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Ely
Ely, Counselor at Law
Category: Criminal Law
Satisfied Customers: 3141
Experience:  Private practice with focus on family, criminal, PI, consumer protection, and business consultation.
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I am in Texas and my son was sentenced to a deferred

Customer Question

I am in Texas and my son was sentenced to a deferred unajudicated misdemeanor probation on January 15, 2014 for 12 months for the possession of less than 2oz marijuana, class B misdemeanor. He paid all fines, court cost, fee to crime stoppers, every thing the court ordered, he was also required to take a drug class which he completed and a life skills class that he was told every month was full and was not offered in any adjoining or close county. He completed his probation and on January 31, 2015 his parole officer issued a warranty, not for violation but for the same offense of possession of less than 2oz of marijuana. We thought his probation was completed since it was 12 months and that time had expired and he reported every single time required. How can this happen?
Submitted: 1 year ago.
Category: Criminal Law
Expert:  S. Huband, Esq. replied 1 year ago.

Thank you for the opportunity to assist you. I'm sorry for what you and your son have gone through.

It's pretty common for a probation officer to issue a warrant when they believe someone has violated the terms of the their probation. If the officer believes your son failed to enroll in the class he was supposed to take, that's not unusual to have a warrant issued. If the judge ultimately believes your son violated the terms of his probation, he could be found guilty of the original marijuana charge and punished up to the maximum punishment on that charge AND on the allegation that he violated the terms of his probation. They're considered separate offenses.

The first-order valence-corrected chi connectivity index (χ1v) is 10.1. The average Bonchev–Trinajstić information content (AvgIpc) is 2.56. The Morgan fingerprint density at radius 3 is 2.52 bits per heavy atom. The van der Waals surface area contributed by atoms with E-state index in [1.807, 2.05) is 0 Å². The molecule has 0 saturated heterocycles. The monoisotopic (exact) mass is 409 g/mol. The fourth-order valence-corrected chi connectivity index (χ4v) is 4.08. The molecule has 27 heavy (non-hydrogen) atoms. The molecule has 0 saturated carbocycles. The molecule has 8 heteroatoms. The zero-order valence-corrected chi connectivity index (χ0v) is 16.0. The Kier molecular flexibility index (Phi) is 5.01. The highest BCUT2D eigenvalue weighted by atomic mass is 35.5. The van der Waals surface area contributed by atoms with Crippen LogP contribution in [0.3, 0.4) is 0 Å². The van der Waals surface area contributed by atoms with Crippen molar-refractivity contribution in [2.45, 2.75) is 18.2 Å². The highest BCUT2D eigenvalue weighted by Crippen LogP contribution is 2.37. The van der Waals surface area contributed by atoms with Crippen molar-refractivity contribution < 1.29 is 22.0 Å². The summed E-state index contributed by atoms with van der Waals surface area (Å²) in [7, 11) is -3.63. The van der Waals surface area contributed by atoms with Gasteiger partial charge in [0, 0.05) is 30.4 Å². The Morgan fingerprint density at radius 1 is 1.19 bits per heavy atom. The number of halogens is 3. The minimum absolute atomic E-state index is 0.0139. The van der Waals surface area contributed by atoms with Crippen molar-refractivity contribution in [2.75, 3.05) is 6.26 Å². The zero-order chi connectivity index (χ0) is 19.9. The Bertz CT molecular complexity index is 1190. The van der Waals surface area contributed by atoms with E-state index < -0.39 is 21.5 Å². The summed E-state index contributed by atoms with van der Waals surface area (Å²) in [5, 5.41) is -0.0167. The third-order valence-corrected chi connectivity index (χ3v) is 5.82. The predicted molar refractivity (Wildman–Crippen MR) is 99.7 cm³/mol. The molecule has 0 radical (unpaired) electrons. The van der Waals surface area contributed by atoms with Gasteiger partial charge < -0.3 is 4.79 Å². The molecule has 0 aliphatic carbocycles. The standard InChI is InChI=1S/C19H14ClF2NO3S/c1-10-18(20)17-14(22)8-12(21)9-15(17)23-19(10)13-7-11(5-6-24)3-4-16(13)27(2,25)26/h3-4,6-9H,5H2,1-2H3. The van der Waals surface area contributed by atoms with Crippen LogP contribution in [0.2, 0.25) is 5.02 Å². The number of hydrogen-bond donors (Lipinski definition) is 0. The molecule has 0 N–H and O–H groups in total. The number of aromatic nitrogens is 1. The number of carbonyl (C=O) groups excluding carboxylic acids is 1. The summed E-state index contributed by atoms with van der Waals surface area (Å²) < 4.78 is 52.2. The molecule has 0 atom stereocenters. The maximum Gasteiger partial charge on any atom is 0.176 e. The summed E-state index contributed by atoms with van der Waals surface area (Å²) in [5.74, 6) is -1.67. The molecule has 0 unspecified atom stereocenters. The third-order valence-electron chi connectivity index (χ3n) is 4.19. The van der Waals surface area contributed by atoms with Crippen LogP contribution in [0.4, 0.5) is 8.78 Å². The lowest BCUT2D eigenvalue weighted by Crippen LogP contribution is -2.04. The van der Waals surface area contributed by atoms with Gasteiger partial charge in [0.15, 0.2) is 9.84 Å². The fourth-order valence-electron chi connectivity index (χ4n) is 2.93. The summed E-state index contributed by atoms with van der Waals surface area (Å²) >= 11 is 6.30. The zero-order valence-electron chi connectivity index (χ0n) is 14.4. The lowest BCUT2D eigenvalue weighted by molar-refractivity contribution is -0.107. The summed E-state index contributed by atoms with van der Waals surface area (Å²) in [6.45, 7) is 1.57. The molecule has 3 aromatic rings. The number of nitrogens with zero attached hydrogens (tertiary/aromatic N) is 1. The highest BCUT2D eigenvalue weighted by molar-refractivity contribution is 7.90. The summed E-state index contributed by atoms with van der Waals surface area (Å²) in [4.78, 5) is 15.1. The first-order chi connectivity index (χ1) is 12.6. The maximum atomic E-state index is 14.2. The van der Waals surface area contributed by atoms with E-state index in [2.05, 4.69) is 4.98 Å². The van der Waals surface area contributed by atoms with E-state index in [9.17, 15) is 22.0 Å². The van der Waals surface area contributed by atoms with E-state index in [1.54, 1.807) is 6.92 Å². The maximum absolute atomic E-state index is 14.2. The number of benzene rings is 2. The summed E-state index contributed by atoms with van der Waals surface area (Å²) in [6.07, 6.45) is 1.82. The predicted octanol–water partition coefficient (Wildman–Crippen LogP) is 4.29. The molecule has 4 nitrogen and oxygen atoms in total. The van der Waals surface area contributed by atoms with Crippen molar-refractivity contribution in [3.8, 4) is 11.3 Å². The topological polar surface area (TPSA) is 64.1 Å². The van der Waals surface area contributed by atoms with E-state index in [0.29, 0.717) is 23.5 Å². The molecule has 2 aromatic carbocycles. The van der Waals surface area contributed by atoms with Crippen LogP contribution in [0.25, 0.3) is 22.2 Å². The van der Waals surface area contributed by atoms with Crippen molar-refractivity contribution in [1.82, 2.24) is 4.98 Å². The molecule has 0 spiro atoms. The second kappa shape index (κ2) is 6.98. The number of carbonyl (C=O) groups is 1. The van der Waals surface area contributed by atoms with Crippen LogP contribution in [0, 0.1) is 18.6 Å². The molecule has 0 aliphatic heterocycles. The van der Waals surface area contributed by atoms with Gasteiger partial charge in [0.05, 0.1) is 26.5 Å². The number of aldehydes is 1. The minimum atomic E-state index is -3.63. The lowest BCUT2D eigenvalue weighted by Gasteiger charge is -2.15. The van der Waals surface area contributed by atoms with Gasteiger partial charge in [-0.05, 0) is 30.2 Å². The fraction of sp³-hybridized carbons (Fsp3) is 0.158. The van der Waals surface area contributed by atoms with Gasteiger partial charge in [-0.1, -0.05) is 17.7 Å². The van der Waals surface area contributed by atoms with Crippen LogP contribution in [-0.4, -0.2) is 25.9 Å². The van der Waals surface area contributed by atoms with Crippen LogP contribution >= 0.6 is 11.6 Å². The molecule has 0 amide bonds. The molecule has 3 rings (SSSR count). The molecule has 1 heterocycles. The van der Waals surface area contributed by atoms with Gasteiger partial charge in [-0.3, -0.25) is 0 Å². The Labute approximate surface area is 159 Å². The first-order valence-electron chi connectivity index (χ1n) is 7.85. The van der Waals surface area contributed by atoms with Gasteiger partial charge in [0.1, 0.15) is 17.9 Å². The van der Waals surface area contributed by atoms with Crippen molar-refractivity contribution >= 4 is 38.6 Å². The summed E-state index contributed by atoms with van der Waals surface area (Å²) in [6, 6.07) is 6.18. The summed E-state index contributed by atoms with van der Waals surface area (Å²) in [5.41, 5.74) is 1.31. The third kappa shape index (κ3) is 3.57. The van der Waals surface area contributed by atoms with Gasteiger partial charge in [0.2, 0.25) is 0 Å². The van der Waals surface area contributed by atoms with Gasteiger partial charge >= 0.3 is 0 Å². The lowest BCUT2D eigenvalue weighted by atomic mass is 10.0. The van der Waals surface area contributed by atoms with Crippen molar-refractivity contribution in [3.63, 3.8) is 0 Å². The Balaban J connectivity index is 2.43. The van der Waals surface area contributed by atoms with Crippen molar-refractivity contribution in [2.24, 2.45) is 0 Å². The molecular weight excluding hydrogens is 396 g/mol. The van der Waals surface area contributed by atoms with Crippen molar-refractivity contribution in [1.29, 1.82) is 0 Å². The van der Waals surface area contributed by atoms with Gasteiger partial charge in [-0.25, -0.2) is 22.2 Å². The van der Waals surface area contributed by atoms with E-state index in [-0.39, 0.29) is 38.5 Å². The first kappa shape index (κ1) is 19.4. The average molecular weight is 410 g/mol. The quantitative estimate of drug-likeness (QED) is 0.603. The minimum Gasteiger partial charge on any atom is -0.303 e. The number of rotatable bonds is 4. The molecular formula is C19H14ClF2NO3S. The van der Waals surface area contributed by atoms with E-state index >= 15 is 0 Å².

However, you're correctly pointed out at least one potential defense. If your son tried to enroll in the class but the classes were full, that means he WAS in compliance with the terms of his probation. Your son has no control over the class schedule, how full it is, etc. The fact that your son paid his court costs, fines, etc. and basically did everything else the judge told him to do lends credence to the fact that he attempted to get into the class. As long as he made a good faith effort to comply with the judge's order, he should not be found guilty of violating that order.

As for the time of 12 months, it's tough to know without reading the actual sentencing order. But that's probably just the time the judge gave your son to complete all his requirements under whatever program he did. So, if your son allegedly failed to successfully complete probation within that time period, he could be accused of such failure even outside the 12 month time frame.

I hope my response has been helpful. If you have follow-up questions or concerns on this topic, please ask. I'll get back to you as quickly as I can, although I may not be online at the moment you respond. Otherwise, I hope you will rate my answer positively as that is the ONLY way I receive credit for my work, and doing so will NOT cost you an additional fee.

Best wishes to you,
Shuband

Customer: replied 1 year ago.